Beware of “finders” or agencies that promise to find you a place for a fee.  These agencies do little that you cannot do yourself.  They usually offer listings of apartments which you can find yourself, and many of the apartments they list are already rented.  If you use a service make sure your fee is refundable if you do not find a place.
Title & Tax Status Report

Too often renters are scammed by people pretending to own properties they do not own. The hapless tenants only find out later that they gave substantial money to someone they may never see again.

Others move into properties for which taxes are not current and face a possible change in ownership and a new landlord after a tax sale which can extinguish their lease.

Foreclosure Status Report

Foreclosures are rampant all around the country and Philadelphia is no exception. Once a property is foreclosed upon the new owner must honor the tenant’s lease. However, any landlord can make continuing the tenancy a difficult challenge. In addition, landlords in foreclosure are frequently behind in other debts and fail to make timely repairs.

Rental License

Landlords in Philadelphia are legally required to obtain a license to rent a property before collecting any rent. This license is obtained by filing ownership and agency information with the City Department of Licenses and Inspections. The licenses process protects both tenants and the general public by making landlords accountable for their properties.

Even though landlords are not entitled collect rent without a license, some inexperienced or irresponsible landlords fail to get licenses as required.

Ask for a copy of your landlord’s rental license. Or you can call Department of Licenses and Inspections by dialing 311 in Philadelphia and find out if your landlord has a license.

Make sure you give any home you are thinking of renting a thorough inspection.

Take along a copy of the Housing Code Checklist when you inspect the house or apartment.  Run the tap to see if the water is hot; try the lights; flush the toilet; open the windows; and watch for roaches or rodents.  If too many things are not working, you have probably found a landlord worth avoiding.

To be absolutely sure, call the Department of Licenses and Inspections by dialing 311 in Philadelphia to see if there are any Housing Code violations on the property.

Code Violations Report

Rental properties are legally required to meet minimum health and safety standards set forth in the local housing code. When they do not and a tenant complains to the city, an inspection is made and the code violations are recorded. These violations are not always promptly corrected, leaving a paper trail of neglect.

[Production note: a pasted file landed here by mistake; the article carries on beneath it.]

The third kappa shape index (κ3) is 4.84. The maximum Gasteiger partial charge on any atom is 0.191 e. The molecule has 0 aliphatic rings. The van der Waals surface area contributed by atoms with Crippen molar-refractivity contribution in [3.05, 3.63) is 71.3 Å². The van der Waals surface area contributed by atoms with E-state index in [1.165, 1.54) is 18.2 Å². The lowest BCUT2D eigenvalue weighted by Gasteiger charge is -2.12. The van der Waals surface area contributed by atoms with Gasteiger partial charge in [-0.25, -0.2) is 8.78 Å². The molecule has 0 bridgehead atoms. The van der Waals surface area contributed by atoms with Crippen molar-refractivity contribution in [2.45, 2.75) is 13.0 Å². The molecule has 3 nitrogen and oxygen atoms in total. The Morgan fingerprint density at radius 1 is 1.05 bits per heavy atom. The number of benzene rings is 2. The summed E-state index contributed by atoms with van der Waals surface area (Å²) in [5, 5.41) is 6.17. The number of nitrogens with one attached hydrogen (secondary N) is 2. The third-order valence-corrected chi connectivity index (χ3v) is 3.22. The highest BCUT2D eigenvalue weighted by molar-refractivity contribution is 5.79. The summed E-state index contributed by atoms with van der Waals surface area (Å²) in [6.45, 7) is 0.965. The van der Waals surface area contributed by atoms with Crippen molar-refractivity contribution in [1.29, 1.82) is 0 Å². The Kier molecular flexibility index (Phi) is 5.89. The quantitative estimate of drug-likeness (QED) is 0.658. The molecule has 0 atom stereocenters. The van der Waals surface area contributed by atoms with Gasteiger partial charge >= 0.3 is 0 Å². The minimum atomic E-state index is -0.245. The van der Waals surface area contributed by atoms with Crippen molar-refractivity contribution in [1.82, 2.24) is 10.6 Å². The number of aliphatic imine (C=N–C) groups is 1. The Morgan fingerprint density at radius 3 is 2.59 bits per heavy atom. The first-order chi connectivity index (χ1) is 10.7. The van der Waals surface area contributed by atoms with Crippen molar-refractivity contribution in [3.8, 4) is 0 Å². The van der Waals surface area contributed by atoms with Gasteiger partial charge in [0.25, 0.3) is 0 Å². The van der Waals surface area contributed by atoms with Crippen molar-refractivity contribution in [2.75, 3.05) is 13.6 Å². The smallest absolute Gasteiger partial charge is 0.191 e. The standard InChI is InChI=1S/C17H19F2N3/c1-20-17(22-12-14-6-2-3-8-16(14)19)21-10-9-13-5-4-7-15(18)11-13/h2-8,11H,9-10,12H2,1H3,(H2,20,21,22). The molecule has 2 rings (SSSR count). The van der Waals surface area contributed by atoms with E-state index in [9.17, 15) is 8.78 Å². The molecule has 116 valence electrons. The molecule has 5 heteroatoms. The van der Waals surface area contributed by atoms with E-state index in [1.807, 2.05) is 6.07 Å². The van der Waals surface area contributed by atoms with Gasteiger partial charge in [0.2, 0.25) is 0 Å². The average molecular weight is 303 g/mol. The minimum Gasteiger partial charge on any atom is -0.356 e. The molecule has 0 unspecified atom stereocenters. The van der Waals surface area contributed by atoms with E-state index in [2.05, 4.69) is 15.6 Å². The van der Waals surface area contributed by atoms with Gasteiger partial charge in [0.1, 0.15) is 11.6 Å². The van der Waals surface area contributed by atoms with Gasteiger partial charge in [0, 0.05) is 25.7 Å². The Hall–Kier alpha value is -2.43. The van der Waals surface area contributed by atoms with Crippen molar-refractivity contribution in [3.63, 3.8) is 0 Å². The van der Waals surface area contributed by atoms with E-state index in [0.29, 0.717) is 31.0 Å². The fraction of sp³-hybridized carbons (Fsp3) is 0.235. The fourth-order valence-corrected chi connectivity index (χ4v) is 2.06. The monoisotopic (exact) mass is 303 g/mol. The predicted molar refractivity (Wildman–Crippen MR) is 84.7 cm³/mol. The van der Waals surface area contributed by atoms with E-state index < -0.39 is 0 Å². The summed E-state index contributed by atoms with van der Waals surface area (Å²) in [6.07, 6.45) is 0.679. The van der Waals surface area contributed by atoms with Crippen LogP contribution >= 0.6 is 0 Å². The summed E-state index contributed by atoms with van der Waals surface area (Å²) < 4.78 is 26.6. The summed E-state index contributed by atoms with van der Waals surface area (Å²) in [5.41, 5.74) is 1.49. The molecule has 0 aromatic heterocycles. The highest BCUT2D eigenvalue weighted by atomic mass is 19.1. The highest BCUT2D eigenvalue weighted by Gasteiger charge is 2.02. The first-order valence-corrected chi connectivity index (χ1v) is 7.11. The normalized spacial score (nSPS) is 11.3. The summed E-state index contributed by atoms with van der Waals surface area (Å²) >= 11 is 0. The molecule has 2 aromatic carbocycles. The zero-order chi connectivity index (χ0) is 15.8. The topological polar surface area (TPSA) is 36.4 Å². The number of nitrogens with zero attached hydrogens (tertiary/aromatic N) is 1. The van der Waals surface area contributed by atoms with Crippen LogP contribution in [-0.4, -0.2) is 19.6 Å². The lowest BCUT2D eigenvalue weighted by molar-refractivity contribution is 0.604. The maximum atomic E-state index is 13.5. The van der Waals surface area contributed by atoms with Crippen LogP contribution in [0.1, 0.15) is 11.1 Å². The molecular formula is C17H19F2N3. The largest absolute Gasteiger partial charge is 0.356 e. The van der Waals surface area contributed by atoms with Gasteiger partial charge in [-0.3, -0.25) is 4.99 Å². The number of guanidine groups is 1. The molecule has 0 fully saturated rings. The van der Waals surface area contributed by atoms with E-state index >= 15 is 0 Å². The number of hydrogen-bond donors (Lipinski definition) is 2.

You can find out if the property you are planning to rent has outstanding violations on record with the Philadelphia Department of Licenses and Inspections. At the very least this will help you to know what repairs may need to be made before your move in. To get a free copy of any outstanding code violations on a rental property go to:

Department of Licenses & Inspections
1401 JFK Blvd.
Philadelphia, PA 

Neighborhood Safety – Before you sign the lease, see the place during the day and night. 

In real estate, location is everything. However, Landlords are not legally responsible for the quality of the neighborhood surrounding their properties. Whether or not a neighborhood feels safe varies from person to person based upon their expectations and past experience.

Nevertheless, objective data, like crime statistics can be helpful. Evaluate the relative safety of a prospective location prior to signing a lease.

Determine if the neighborhood is quiet and safe.  See if people living in the area seem friendly and neighborly.  This is your responsibility.  Ask neighbors about the landlord, repairs and why the last tenants moved out.  Think twice before renting a home from a landlord with a bad reputation.

 Get receipts for any payments you make to your new landlord.

If you leave a deposit to hold the apartment or house, or if you pay for a security deposit towards the rent, get a receipt.  If you cannot get a receipt from the landlord, pay by check or money order and save the canceled check.

 Make sure any promises that are made are put in writing.

Sometimes a landlord will promise to make repairs once you have moved in or after you sign a lease.  If your landlord promises new cupboards, clean carpets or new locks, type up the list and ask the landlord to sign it. If possible, take pictures.  By doing so, you are protecting yourself.  If something, like a refrigerator, is missing that was supposed to be included notify your landlord immediately in writing.